She described it like loving boxed mac and cheese as a kid and then finding it revolting as an adult—a fully mundane, widely accepted shift in preference and feeling.
Once Wizenberg begins a relationship with the prosecutor she met on jury duty, named Nora in the book, her questions begin to shift from “Am I gay or not?” to “What would it mean for me to be gay?” Some interesting clues come from Wizenberg’s reflection on her upper-middle-class upbringing in Oklahoma City, and the gay men who surrounded both her mother (an aerobics enthusiast) and her uncle (a gay man who died of AIDS-related pneumonia in 1988).
When Wizenberg had to do an eighth-grade research paper for her science class, she chose the biological basis of sexuality, hoping to prove that queerness was an innate thing, as simple as eye color. “I thought then, and well into adulthood, that each of us has an essential self, and that self is solid, stable, dependable,” she writes. “Sexual orientation was part of my essential self.” And it was part of the essential selves of the gay men she idolized; this was a foundational fact in her admiration of them. Look at these people who are so different than me, she thought, and so beautiful. But the “born this way” reasoning has long existed as a way to justify queerness to straight people rather than examine it from the inside; the farther Wizenberg (and the discourse at large) gets from this kind of essentialism, the more interesting her reflections become.
The Fixed Stars describes a familiar yearning for baby queers of all ages: knowing what you are, but not knowing how to embody it quite yet. “I was euphoric….when I ran into the lesbians at pickup or drop-off,” Wizenberg writes of two different couples at her young daughter’s school. “I wanted them to take me in like a stray.” Her relationship with Nora ultimately unravels because of Nora’s insistence that queerness, and queer sex, should only look one way, but never really explaining what that one way is or being willing to teach it. A friend of hers deems Wizenberg a femme, a categorization she finds ill-fitting—like many queer people, she lands somewhere a bit fuzzier, a little less definable, on the standard butch-femme spectrum. Finding her way to a queer identity as a divorced cis mother who lives in a pretty straight part of town turns out to be a far more dizzying trajectory than she had thought.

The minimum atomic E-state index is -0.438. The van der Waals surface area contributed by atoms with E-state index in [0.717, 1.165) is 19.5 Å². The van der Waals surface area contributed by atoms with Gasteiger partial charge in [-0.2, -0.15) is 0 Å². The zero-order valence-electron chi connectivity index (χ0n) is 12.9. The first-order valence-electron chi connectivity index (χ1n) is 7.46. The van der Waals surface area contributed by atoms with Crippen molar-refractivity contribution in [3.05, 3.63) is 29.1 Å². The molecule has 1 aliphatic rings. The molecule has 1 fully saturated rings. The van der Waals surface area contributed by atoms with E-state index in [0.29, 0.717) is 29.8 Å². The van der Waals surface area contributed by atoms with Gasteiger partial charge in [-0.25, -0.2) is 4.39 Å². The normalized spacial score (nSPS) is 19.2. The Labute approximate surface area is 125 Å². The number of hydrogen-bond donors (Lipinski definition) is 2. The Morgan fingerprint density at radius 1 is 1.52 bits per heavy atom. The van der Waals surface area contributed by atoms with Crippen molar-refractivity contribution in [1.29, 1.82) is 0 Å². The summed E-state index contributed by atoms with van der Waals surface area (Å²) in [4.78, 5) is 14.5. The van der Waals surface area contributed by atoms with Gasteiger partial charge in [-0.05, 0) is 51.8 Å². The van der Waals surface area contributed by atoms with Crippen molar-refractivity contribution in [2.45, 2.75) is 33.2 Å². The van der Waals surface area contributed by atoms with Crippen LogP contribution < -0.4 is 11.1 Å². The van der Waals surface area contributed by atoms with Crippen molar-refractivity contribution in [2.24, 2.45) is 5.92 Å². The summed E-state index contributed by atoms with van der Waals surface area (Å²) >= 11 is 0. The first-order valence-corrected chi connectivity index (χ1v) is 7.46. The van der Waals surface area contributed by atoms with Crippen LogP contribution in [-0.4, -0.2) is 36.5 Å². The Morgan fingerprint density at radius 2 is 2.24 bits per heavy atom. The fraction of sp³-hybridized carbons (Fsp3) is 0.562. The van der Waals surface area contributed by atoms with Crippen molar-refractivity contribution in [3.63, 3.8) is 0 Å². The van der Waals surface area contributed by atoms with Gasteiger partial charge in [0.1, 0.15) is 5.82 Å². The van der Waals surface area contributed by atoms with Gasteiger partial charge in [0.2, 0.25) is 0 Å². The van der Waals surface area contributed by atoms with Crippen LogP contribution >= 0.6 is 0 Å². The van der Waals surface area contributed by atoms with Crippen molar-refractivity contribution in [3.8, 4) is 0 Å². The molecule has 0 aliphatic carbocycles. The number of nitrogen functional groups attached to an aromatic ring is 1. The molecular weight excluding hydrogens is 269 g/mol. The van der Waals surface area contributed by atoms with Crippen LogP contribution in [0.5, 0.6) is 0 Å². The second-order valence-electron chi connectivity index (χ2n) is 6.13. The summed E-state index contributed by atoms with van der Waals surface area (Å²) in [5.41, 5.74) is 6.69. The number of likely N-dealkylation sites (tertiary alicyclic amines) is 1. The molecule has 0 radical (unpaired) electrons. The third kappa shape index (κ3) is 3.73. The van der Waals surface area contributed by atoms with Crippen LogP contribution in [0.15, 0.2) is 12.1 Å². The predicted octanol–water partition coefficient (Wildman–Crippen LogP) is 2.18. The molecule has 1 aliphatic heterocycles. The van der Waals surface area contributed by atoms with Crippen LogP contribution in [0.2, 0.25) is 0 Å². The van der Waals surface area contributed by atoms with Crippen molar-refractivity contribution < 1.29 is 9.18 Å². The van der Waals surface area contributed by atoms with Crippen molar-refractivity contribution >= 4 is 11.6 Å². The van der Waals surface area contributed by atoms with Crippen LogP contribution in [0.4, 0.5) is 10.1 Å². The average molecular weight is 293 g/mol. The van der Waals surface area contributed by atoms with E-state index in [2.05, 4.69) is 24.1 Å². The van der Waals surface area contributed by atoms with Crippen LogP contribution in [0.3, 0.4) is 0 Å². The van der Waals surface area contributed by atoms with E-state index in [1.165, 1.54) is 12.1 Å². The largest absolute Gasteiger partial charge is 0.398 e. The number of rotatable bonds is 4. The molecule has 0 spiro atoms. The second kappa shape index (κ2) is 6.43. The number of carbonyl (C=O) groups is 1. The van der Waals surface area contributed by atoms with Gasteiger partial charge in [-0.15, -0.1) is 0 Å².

Throughout the book, Wizenberg dips into other texts to mark her path. In this practice she both nods to and mimics Maggie Nelson’s The Argonauts, a text that is constantly in conversation with queer theory, braiding itself seamlessly into the category. For Wizenberg, the effect is more like a set of North Stars along the author’s path: references to Garth Greenwell, a writer she adores, and citing Lisa Diamond’s study reflecting the mutability of (cis) women’s sexualities as compared to those of (cis) men. By the end of the book, once Wizenberg has begun her relationship with Ash, she offers up a quote from Ursula K. Le Guin: “When you look at yourself in the mirror, I hope you see yourself. Not one of the myths.” It reads like a deep, relieved sigh.
Perhaps naturally, writing about her current relationship feels like a touchier subject for Wizenberg than writing about ones that have ended. The book’s last chapters discuss Ash’s decision to use they/them pronouns; when we first meet them, Wizenberg uses she/her pronouns for Ash until the two of them have a conversation about it, a stylistic decision that Ash was a part of. “[I was] trying to make sure that I was doing right by them,” Wizenberg says, “representing them the way they want to be represented now, and in a way that is not inaccurate to who they were when we met. And I wanted to use the time and space that I had to give some examples of what it looks like to learn about a partner whose gender is not the same as mine.” At first read, the choice was off-putting—was the narrator misgendering her own partner?—but this is not meant an iron-clad lesson of what queerness or a non-binary identity should look like, it’s a portrait of a set of relationships, something messier and more human.
“What I want for my queer family is conventional,” Wizenberg writes. “I want a partner who is home with me for dinner, who is an equal partner in domesticity and parenting, who goes to bed at the same time I do…we are the ordinary partnership I want.” She goes on to explain that this might not be the queer liberation fought for at Stonewall, that many other queer people whose faces and bank accounts don’t look like hers have it much worse off. The Fixed Stars describes a white, upper-middle class version of a queer awakening—this is Seattle, after all—and its self-awareness is appreciated, but these nods to privilege often feel compulsory when not grappled with more fully.
By the end of the book, Wizenberg has eased up on herself and settled into a sense of self and a relationship that feel easy; this ease comes out in the joy and optimism that fill these last chapters. Introspection and domestic life have long been her chosen themes, and both get swept up in the storm of this book, shaken and transformed, then set back down on solid ground—remade more loosely, more humanely. What’s left isn’t a version of our narrator who is finally safe from crisis forever, but one who’s done the hard work grappling with change, so that the next time dark clouds form on the horizon, she’ll be ready.